NewsWest AfricaBayelsa – Nigeria's bellwether state

Sun,30Apr2017

Posted on Friday, 19 February 2016 15:52

Bayelsa – Nigeria's bellwether state

By Lindsay Barrett and Patrick Smith

After a violent, disrupted election Dickson prevailed. Photo©Gov Dickson official blogThe January victory for the PDP shows that the former ruling party can still be a potent force.

It was the first big test of Nigeria's democratic health after the dramatic national election in March 2015. The Independent National Electoral Commission (INEC) was under a new chairman, Mahmood Yakubu, and the election for the governorship of Bayelsa State, the home state of defeated President Goodluck Jonathan, was due on 5 December.

we witnessed a massive movement of former PDP [members] scrambling to join the party [APC] because of the opportunities

In the new political landscape, Jonathan's People's Democratic Party has become a regional grouping, controlling states mainly in the oil-producing Niger Delta and southeast. Bayelsa's incumbent governor, Henry Seriake Dickson, was seeking a second term on the PDP ticket.

Dickson's opponent was Timipre Sylva, a former PDP member who had also had a stint as Bayelsa governor but had fallen out with Jonathan and defected to the All Progressives Congress(APC).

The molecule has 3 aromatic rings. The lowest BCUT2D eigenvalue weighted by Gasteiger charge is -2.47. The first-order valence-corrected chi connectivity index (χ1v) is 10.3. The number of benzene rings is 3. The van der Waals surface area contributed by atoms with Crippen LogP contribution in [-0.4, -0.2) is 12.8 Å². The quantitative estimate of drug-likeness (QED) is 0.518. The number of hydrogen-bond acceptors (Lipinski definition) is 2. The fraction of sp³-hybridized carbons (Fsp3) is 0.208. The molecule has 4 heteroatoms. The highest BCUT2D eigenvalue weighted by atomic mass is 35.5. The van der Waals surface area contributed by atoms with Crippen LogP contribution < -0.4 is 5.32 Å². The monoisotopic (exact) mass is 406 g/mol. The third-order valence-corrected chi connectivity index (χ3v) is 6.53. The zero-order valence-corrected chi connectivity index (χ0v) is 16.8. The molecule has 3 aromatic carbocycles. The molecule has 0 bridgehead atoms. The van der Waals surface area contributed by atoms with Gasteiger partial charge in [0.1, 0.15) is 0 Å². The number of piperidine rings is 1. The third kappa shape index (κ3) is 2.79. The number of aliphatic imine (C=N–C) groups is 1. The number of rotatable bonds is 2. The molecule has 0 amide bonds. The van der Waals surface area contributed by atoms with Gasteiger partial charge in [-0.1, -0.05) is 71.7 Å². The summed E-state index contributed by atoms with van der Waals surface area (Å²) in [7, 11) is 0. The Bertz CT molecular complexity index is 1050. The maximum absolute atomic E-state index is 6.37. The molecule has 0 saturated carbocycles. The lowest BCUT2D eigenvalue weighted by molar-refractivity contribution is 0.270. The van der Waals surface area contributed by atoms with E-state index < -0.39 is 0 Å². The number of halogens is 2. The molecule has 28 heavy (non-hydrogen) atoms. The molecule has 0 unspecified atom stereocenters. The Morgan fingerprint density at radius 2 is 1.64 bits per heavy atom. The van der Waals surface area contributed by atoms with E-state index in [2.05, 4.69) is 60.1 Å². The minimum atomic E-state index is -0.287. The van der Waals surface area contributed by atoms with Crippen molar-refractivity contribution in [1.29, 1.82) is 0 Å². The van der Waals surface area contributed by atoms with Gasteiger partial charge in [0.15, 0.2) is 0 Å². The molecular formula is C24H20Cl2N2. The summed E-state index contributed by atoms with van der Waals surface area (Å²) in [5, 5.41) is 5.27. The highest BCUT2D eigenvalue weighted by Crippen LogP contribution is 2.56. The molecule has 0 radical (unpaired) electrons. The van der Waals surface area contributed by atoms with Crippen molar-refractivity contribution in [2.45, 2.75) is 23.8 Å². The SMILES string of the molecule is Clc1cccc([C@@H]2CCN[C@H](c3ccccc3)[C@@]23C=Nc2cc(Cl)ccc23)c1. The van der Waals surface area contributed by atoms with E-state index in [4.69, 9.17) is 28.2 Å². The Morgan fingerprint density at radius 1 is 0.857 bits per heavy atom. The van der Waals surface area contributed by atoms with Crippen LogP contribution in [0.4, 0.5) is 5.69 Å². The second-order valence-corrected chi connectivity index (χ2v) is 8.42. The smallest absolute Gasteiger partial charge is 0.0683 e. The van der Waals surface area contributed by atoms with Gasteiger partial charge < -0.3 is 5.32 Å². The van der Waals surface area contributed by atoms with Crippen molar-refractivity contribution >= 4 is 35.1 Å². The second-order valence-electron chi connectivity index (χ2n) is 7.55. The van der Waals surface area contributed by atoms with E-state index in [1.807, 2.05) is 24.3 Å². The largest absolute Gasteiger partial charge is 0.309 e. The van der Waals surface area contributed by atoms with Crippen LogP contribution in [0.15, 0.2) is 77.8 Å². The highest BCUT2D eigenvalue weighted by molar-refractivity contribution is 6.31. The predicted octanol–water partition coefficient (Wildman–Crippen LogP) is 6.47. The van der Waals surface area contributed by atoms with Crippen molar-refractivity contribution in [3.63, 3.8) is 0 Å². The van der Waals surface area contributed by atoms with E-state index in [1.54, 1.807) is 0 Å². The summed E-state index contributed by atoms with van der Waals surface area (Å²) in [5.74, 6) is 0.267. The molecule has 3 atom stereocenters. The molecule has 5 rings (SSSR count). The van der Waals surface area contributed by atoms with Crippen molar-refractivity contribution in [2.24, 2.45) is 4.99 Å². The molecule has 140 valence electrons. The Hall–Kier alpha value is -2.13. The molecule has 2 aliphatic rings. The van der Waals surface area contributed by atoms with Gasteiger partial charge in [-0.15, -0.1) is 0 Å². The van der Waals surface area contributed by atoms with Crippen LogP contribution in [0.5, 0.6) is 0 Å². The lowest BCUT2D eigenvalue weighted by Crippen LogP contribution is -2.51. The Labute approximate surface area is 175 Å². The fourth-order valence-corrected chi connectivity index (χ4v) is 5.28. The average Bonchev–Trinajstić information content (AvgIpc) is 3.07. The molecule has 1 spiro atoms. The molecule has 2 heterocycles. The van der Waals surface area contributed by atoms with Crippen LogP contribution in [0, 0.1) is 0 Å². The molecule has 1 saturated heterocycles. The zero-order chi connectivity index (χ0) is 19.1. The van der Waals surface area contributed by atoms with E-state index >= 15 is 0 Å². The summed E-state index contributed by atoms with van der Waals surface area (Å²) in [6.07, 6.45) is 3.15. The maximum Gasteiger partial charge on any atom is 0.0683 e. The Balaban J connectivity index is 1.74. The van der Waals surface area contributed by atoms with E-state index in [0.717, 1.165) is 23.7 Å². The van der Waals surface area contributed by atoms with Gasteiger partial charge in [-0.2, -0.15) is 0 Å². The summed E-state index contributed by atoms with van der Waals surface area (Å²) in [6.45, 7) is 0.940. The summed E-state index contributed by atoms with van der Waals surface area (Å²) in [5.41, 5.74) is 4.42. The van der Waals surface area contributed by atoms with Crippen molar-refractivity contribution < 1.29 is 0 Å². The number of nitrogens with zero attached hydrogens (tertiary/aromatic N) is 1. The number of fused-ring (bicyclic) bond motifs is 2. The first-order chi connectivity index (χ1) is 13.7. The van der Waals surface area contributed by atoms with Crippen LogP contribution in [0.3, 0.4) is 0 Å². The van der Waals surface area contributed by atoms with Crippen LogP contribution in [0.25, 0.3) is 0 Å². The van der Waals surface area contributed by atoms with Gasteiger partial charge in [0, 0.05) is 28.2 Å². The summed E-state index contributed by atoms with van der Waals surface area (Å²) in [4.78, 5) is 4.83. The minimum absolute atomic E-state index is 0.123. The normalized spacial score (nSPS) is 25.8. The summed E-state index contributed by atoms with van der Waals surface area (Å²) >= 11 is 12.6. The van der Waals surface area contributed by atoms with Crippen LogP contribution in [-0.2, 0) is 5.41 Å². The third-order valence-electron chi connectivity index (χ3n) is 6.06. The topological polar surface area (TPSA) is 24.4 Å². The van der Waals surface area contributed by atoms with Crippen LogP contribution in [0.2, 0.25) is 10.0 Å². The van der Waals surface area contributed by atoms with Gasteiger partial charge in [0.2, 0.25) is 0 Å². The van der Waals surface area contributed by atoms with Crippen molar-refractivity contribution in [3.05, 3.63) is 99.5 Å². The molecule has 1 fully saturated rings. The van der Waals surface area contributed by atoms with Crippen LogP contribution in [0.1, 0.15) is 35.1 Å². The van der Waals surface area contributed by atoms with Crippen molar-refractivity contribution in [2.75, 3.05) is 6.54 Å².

A bare-knuckle political bruiser, Sylva was convinced he could use the APC's new power at the centre to bluster his way back to the governor's mansion. It did not work.

Dickson tells The Africa Report that after Sylva emerged as the APC candidate, "we witnessed a massive movement of former PDP [members] scrambling to join the party [APC] because of the opportunities they felt they would gain from the centre. But despite of all that and the use of so-called federal power in the election, the people of Bayelsa stuck to the PDP."

It was a high-stakes game. The election was marred by fighting, ballot snatching and allegations of malpractice from both sides. Such was the violence and disruptions to the distribution of ballot papers in the Southern Ijaw area that INEC officials suspended voting there until a supplementary election could be held on 9 January.

Although Dickson had won in the other six local government areas, Sylva tried to galvanise voters in his stronghold of Southern Ijaw to overturn his opponent's victory.

Twelve people died in the state on the 9 January polling day and many more were injured. Initially, both sides applauded the impartiality of the electoral commission, but after INEC announced Dickson the winner, Sylva and the APC vowed to go to the electoral tribunal.

For the PDP, the Bayelsa result was the first good news for many months. Some party loyalists saw it as the first stage in the party's national comeback. It may prove a disincentive to would-be PDP defectors, especially those based in the party's strongholds.

For Dickson, it reinforces the country's political pluralism: "My victory is an indication that Nigeria can never be a one party state." ● 



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